- Confessions of a Language Faker
- Humbling Moments for a Language Faker
- Language Faking Gone Horribly Wrong
6. Being Stared At
Strange I know. Doesn’t make a bit of sense to me either but after a while you kind of get used to being a walking confusion storm. That’s what my family is in China. We don’t make sense no matter how you look at us. Two white foreigners with a Chinese daughter (who speaks remarkable English) and a black son who has just recently become a ninja. Yeah. We’re confusing. So people stare (and sometimes take pictures) because it is perfectly, culturally acceptable to stare at weird things in China. Given the fact that we were taught that it is absolutely unacceptable and terribly rude to stare at weird things (until you know for sure that they are not looking at you), it can be one of the frustrating bits of cultural adjustment.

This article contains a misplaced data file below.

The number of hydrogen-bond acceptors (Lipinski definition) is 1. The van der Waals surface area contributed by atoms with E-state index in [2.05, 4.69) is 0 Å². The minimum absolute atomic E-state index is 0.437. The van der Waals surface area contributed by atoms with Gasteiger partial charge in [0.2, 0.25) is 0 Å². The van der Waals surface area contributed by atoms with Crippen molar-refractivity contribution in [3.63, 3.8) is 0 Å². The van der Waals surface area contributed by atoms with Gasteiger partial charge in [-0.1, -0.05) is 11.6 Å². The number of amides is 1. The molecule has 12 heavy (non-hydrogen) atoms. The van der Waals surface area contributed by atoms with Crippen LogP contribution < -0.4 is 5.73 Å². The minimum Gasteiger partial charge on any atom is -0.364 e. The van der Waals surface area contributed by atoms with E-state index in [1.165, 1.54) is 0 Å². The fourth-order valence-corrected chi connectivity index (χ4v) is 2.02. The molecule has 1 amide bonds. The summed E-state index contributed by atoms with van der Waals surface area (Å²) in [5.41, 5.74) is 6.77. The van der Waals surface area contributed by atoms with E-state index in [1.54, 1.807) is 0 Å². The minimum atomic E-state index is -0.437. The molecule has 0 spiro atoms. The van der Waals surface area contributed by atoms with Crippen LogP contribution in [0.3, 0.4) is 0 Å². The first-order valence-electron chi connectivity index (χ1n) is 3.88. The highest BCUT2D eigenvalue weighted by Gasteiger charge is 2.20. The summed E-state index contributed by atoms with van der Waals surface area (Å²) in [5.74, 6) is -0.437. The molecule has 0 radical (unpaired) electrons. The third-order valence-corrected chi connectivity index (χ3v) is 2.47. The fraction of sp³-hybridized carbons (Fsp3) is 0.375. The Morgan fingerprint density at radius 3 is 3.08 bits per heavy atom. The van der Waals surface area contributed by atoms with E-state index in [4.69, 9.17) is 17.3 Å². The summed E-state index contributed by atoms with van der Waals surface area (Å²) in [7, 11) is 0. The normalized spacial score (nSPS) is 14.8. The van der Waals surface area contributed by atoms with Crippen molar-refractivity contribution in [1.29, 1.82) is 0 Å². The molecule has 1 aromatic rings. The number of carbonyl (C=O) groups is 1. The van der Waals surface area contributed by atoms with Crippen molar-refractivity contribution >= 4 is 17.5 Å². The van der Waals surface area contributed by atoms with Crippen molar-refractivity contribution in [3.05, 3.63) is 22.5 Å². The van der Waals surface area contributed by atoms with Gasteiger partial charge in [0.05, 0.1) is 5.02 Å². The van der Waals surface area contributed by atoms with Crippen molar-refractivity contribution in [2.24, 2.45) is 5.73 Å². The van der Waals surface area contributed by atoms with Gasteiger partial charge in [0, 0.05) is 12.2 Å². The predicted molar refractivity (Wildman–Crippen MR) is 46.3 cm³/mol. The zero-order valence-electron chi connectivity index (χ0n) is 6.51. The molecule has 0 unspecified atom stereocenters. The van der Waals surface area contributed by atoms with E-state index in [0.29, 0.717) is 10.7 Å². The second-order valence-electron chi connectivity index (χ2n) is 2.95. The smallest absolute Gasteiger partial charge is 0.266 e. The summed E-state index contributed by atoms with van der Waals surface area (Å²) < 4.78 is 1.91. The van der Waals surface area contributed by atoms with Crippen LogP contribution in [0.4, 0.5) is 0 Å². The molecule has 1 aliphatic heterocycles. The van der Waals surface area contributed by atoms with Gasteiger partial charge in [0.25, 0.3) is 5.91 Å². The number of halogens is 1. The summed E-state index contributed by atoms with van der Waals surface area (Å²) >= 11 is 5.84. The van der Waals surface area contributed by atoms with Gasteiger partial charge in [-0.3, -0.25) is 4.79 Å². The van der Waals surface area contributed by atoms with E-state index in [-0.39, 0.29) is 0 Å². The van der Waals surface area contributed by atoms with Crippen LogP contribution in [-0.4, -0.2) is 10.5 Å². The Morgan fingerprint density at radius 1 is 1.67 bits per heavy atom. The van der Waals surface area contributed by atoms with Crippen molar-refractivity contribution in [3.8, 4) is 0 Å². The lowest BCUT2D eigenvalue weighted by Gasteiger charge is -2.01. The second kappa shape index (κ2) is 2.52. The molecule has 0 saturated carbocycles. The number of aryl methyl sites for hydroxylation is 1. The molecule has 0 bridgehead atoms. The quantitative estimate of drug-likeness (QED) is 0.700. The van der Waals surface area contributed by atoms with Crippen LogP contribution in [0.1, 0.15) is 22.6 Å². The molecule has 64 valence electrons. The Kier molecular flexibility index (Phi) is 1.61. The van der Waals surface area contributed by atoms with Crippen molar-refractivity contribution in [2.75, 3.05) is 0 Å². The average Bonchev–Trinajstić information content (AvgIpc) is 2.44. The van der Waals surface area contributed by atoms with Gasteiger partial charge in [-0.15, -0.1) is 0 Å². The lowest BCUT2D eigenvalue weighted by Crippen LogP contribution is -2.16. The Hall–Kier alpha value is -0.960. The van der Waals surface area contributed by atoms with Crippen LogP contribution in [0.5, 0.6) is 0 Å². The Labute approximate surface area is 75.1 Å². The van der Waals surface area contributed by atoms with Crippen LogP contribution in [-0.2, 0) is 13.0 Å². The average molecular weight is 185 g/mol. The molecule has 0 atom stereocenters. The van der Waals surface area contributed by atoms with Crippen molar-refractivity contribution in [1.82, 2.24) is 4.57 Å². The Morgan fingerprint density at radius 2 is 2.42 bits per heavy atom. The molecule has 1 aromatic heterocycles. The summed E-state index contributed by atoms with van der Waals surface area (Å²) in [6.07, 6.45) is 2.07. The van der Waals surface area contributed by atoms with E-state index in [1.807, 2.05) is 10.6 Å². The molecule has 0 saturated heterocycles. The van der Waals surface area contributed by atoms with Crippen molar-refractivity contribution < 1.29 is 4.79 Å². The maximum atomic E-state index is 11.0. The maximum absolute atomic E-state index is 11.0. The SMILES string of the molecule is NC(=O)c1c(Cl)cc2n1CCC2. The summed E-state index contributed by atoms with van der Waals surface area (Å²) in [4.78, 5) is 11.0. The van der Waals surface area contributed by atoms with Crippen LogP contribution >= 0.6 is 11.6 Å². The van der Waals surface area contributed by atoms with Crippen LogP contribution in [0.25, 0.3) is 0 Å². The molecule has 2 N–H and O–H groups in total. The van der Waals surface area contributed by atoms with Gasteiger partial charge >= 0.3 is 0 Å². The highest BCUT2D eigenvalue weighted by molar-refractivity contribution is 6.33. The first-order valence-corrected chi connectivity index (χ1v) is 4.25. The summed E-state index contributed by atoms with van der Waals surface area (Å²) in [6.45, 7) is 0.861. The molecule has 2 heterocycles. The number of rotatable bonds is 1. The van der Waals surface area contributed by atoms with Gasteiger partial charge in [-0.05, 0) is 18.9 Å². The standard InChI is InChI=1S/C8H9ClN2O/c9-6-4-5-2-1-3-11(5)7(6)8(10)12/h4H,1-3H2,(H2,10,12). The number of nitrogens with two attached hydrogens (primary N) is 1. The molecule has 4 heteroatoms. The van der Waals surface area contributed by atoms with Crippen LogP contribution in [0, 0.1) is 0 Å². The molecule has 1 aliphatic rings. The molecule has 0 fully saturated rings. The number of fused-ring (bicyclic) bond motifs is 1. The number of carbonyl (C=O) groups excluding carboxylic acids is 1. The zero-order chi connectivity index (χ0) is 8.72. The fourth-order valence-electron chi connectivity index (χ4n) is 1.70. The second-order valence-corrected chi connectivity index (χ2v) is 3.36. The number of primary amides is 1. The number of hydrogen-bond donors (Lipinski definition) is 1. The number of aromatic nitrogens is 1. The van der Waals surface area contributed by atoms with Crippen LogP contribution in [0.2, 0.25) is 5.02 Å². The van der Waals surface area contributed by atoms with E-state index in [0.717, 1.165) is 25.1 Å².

And still . . . I miss it.
7. Taking Taxis
Great conversation. Deep cultural insight. All the cigarettes he can smoke. Near death thrill rides. What’s not to miss?
8. Being a Foreigner
There is something profound and humbling about experiencing life as a bumbling outsider. Tripping over culture every single day. Miscommunicating every word and every thought. Wondering what people think when they look at you. Getting cut in line by tiny elderly women. Being told you’re too fat or too old or too black or your baby is too cold or too hot or too diapered. Daily feeling smugly pompous about how much righter you are than them and then wondering if you’ve ever been right about anything.
It all blends. It ain’t always pretty. In fact it’s often quite messy.
But dang I miss it.
How about you? Expats? Repats? What are you missing that you never thought you would?